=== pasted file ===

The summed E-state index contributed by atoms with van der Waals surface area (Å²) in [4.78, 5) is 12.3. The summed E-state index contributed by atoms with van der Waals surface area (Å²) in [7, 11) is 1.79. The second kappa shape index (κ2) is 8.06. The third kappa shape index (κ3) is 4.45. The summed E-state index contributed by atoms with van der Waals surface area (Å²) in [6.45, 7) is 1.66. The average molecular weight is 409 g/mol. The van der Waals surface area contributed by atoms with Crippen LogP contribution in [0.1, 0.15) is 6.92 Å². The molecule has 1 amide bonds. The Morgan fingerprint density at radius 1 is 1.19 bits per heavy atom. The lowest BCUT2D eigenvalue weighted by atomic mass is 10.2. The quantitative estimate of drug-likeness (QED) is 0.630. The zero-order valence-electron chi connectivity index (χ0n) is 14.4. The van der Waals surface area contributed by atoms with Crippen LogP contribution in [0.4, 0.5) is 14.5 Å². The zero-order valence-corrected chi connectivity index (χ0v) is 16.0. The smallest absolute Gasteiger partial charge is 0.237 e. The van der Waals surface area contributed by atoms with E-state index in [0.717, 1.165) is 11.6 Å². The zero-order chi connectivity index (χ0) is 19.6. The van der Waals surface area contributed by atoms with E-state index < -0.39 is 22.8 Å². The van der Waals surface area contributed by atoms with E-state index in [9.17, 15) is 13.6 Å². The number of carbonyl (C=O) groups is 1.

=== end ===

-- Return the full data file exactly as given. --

The summed E-state index contributed by atoms with van der Waals surface area (Å²) in [4.78, 5) is 12.3. The summed E-state index contributed by atoms with van der Waals surface area (Å²) in [7, 11) is 1.79. The second kappa shape index (κ2) is 8.06. The third kappa shape index (κ3) is 4.45. The summed E-state index contributed by atoms with van der Waals surface area (Å²) in [6.45, 7) is 1.66. The average molecular weight is 409 g/mol. The van der Waals surface area contributed by atoms with Crippen LogP contribution in [0.1, 0.15) is 6.92 Å². The molecule has 1 amide bonds. The Morgan fingerprint density at radius 1 is 1.19 bits per heavy atom. The lowest BCUT2D eigenvalue weighted by atomic mass is 10.2. The quantitative estimate of drug-likeness (QED) is 0.630. The zero-order valence-electron chi connectivity index (χ0n) is 14.4. The van der Waals surface area contributed by atoms with Crippen LogP contribution in [0.4, 0.5) is 14.5 Å². The zero-order valence-corrected chi connectivity index (χ0v) is 16.0. The smallest absolute Gasteiger partial charge is 0.237 e. The van der Waals surface area contributed by atoms with E-state index in [0.717, 1.165) is 11.6 Å². The zero-order chi connectivity index (χ0) is 19.6. The van der Waals surface area contributed by atoms with E-state index < -0.39 is 22.8 Å². The van der Waals surface area contributed by atoms with E-state index in [9.17, 15) is 13.6 Å². The number of carbonyl (C=O) groups is 1.